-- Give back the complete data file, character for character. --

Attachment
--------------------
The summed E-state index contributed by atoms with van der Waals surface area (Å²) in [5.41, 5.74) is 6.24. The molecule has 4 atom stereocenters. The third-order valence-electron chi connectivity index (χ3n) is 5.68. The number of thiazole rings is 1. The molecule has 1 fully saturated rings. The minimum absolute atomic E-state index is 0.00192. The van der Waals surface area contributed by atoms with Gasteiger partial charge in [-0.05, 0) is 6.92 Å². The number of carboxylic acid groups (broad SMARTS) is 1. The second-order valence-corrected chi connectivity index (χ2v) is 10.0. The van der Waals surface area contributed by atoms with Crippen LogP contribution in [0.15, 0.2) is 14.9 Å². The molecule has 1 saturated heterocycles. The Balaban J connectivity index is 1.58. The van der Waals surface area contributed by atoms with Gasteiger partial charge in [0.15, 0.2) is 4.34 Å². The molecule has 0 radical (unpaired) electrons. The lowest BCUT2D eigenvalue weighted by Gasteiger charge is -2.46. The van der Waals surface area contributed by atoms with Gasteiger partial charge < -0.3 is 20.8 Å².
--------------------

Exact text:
The summed E-state index contributed by atoms with van der Waals surface area (Å²) in [5.41, 5.74) is 6.24. The molecule has 4 atom stereocenters. The third-order valence-electron chi connectivity index (χ3n) is 5.68. The number of thiazole rings is 1. The molecule has 1 fully saturated rings. The minimum absolute atomic E-state index is 0.00192. The van der Waals surface area contributed by atoms with Gasteiger partial charge in [-0.05, 0) is 6.92 Å². The number of carboxylic acid groups (broad SMARTS) is 1. The second-order valence-corrected chi connectivity index (χ2v) is 10.0. The van der Waals surface area contributed by atoms with Crippen LogP contribution in [0.15, 0.2) is 14.9 Å². The molecule has 1 saturated heterocycles. The Balaban J connectivity index is 1.58. The van der Waals surface area contributed by atoms with Gasteiger partial charge in [0.15, 0.2) is 4.34 Å². The molecule has 0 radical (unpaired) electrons. The lowest BCUT2D eigenvalue weighted by Gasteiger charge is -2.46. The van der Waals surface area contributed by atoms with Gasteiger partial charge < -0.3 is 20.8 Å².